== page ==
Funding reform – a power grab by ministers and academy chains – at the expense of heads and schools.

There can be little doubt that Humphrey Appelby would have described the proposals for a national funding formula as “courageous” – civil service code for potentially disastrous. With London likely to take a hammering, Ministers are taking care not to tell anyone what the effects on individual schools and localities will be until after the May elections.

Schools are already facing cuts of around 10% across this Parliament because budgets will be flat in cash terms while costs – including major hikes in pension contributions – rise. To restructure funding across the country at such a time will be, to put it mildly, an interesting and challenging exercise.

Coverage of these proposals have largely copied out the DfE press release and the summary of the key sections. Most commentators have swallowed the rhetoric of “funding going straight to schools” and have been remarkably uncritical of what is proposed. Almost no attention has been paid to two issues:

1. Through School Forums in every local authority, headteachers and governors control how the local funding formula works. Changing to one simple (simplistic?) national formula will mean heads have absolutely no say in how money is distributed. It will all be done by ministers and civil servants. Or to be precise by the Education Funding Agency which Chris Cook of Newsnight described as probably “the most incompetent body in government”.

2. The BBC summarised the funding consultation like this: “a proposed national funding formula for schools, which would be introduced next year, would see budgets going straight to schools, removing local authorities from being a channel for funding”.

This is simply not true if you’re in a multi-academy trust. Here, all the money goes to the trust and can be used for any purpose across the chain. Schools in trusts have no entitlement to any particular level of funding and chains can top slice funding for their own purposes in ways that would be illegal in local authorities. And as this is clearly the government’s preferred model of school governance, the rhetoric about money going directly to schools is clearly complete nonsense.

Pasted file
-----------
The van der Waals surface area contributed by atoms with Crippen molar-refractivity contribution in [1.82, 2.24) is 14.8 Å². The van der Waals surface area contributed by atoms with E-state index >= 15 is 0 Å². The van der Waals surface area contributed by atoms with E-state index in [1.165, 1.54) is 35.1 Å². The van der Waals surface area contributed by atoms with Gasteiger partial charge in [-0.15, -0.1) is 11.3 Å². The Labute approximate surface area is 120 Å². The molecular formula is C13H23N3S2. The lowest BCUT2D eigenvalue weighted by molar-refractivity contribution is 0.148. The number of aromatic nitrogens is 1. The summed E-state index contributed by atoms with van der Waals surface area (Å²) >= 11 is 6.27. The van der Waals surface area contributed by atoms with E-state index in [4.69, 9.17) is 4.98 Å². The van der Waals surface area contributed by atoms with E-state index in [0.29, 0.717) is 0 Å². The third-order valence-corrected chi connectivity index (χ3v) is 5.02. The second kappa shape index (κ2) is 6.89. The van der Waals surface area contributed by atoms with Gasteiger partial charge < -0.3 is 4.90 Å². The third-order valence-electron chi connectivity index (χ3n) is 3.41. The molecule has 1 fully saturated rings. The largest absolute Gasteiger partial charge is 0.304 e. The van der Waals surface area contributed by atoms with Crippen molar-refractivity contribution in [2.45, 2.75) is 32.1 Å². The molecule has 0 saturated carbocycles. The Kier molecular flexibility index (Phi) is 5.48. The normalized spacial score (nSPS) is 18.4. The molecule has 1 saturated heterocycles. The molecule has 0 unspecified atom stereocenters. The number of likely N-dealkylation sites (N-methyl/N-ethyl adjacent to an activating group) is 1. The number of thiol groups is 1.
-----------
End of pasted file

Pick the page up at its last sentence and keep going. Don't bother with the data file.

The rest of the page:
This may not be the best time for ministers to be making the case for academy chains. Michael Wilshaw has just launched a stinging critique of both their educational effectiveness and of their financial priorities.

Ofsted have looked at 7 trusts running hundreds of schools in all. They found:
• Poor progress and attainment
• Not enough being done to improve behaviour or attendance
• Insufficient scrutiny of teaching quality and its impact on upils’ progress
• Trusts not overseeing all their academies well
• A lack of urgency to tackle weak leadership
• Insufficient challenge from governors.

But the link between the Ofsted findings and the present funding debate lies in Wilshaw’s other comments. He claimed that senior executives were not worth their inflated salaries and that just these 7 chains were holding cash reserves of over £100 million.

Conveniently (or maybe not if you’re a minister) Schools Week has just produced data on Chief Executive salaries in academy trusts. They found some CEO’s pocketing a 10% pay rise since last year and all of them paid far more than their counterparts in the public sector.

This point here is that there is no control over how trusts use their money. There are no rules ensuring that schools can control how funding is distributed and how much goes into the bloated central management of chains.

And it is clear that this is how ministers see the future. Individual free standing academies are not what they want to see. This week has seen ministers seeking to push UTC’s into trusts as well. This means that all the rhetoric about giving power to schools is totally misleading. Schools will get the money their chain chooses to give them. They’ll teach how and what the chain tells them to with the staff that the chain allocates to them. And increasingly there isn’t even a governing body to stand up for the interests of the individual school.